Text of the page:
Animal studies also provided clues to the cerebellar involvement in dystonia. DYT1 model mice exhibit increased energy metabolism in the olivocerebellar network.29 Phenotypes of pharmacologically or genetically modified animal models of cerebellar origin are markedly aggravated by the dysfunction of the basal ganglia.30 Conversely, dystonic features are improved by lesions of the thalamic relay nuclei linking the cerebellum and the striatum and are eliminated in another genetic model in the rat by cerebellotomy.31 These findings indicate that aberrant inputs from the cerebellum to the basal ganglia may underlie the genesis of dystonia.
Despite these findings favouring a cerebellar origin for dystonia, another recent review32 concluded that ‘the cerebellum plays a role in the pathophysiology of dystonia, but do not provide conclusive evidence that the cerebellum is the primary or sole neuroanatomical site of origin’. Supporting pieces of evidence of this view include the lack of case reports of focal lesions in the cerebellum in focal dystonias despite many reports of focal lesions in the basal ganglia in such dystonias.33 34 DBS is successful in treating focal dystonia when targeted at the GPi or ventral oral thalamus, which are parts of the basal ganglia motor loop, but not, as currently recognised, in the cerebellar recipient thalamus (ventral intermediate).35
Is dystonia of cerebral cortical origin?
Using positron emission tomography and diffusion tensor imaging (DTI) to judge white matter integrity, Carbon and colleagues,36 in the patients with DYT1 and DYT6 genotype, found phenotype-related and genotype-related brain activation patterns, focusing on the basal ganglia (cortico-striato-pallido-thalamo-cortical) motor loop and related cerebellar (cerebello-thalamo-cortical) circuits. The phenotype-related pattern, which could include compensatory mechanisms secondary to the genotype, was associated with increases in the presupplementary motor area and parietal association areas of the cerebral cortex, but the genotype-specific or intrinsic abnormalities were localised to the cerebellum, basal ganglia and their output cortical region in the supplementary motor area. More recently, the same group37 reported DTI findings on the cortical white matter underlying the affected and unaffected body part representations in dystonia. They found that white matter integrity was reduced in regions related to the unaffected body parts but was normal in those related to the affected parts, indicating that reduced integrity in the unaffected subcortical region is secondary. These findings suggest that the intrinsic abnormality in dystonia is likely at the subcortical level of the basal ganglia and the cerebellum and that the cortical events are downstream compensatory effects.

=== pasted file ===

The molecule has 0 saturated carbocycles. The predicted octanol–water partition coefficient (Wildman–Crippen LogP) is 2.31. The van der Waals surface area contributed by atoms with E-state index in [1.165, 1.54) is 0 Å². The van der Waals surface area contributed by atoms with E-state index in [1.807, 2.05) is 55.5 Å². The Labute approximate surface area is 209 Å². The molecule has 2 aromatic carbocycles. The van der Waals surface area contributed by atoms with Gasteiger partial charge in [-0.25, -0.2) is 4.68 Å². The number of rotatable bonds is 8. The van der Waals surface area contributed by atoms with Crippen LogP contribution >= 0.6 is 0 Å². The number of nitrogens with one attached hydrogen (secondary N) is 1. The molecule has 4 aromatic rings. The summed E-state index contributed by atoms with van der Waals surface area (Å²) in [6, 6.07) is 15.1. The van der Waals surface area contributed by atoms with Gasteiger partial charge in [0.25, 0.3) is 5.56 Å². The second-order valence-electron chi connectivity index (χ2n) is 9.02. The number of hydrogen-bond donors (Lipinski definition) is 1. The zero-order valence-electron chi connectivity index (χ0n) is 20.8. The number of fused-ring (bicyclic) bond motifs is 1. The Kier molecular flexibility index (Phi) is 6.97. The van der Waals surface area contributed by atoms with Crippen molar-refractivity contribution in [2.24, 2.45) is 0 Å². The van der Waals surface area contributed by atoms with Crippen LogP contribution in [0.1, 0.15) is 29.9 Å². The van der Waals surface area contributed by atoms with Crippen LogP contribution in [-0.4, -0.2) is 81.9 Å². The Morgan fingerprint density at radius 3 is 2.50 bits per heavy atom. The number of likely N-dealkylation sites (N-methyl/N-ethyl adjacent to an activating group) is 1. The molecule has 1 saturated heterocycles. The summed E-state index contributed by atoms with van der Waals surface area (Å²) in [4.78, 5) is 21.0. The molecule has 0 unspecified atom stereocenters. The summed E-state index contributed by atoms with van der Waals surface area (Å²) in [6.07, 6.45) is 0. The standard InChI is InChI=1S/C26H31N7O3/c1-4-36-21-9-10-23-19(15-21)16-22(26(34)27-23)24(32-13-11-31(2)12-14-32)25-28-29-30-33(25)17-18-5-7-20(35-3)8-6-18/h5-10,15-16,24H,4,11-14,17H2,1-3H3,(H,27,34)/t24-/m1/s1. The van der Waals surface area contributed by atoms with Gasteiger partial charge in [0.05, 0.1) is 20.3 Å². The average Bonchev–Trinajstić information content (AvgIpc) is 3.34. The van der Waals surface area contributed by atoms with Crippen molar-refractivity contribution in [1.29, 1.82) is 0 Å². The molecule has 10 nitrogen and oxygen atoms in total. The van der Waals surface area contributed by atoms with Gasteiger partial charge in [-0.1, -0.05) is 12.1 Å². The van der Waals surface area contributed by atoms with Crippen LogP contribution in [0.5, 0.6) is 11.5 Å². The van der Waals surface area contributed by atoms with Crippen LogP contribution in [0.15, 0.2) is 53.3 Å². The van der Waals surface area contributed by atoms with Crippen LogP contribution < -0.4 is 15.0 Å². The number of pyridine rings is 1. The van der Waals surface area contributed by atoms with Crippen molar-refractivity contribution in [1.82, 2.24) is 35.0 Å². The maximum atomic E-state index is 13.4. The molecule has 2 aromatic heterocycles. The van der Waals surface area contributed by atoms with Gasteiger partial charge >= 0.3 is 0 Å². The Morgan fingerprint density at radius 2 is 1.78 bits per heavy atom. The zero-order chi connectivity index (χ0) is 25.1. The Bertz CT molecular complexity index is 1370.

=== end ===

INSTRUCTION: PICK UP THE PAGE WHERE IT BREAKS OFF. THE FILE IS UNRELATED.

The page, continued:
A new pathway that enables direct interaction between the cerebellum and the striatum
The cerebellum and the basal ganglia have been thought to communicate with each other only through multisynaptic, principally cortical circuits. Anatomical tracing studies in rodents and primates have now shown, however, a direct disynaptic projection from the cerebellar nuclei to the basal ganglia via the intralaminar thalamic nuclei.38 It has also been found that an intralaminar thalamo-striatal projection can trigger striatal dopamine release by engaging the synchronised activity in cholinergic interneurons that synapse on the terminal arborisations of dopaminergic projections to MSNs.39
Recently, Chen and colleagues40 have further explored this disynaptic short-latency (~10 ms) projection from the cerebellum to the striatum using electrophysiological recordings in awake mice. They found that the cerebellum rapidly modulates the activity of the striatum via this disynaptic pathway. In their studies, high-frequency stimulation of the neocortex alone predominantly depressed corticostriatal responses (long-term depression), whereas concurrent stimulation of the cerebellum altered the plasticity towards enhanced synaptic efficacy (long-term potentiation (LTP)). In a previous study of a mouse model of DYT1,41 depotentiation of corticostriatal LTP became no longer possible, suggesting that abnormal synaptic plasticity is the underlying mechanistic dysfunction in dystonia. In their model of rapid-onset dystonia-parkinsonism, Chen and colleagues further reproduced burst-like activity in striatal neurons by selective partial block of a cerebellar sodium pump. These dysrhythmic activities are similar to those seen in the GPi at the time of DBS in human dystonia. They also found that cerebellar-induced dystonia was alleviated by severing the link between the cerebellum and the basal ganglia, indicating that aberrant cerebellar inputs could cause dystonia.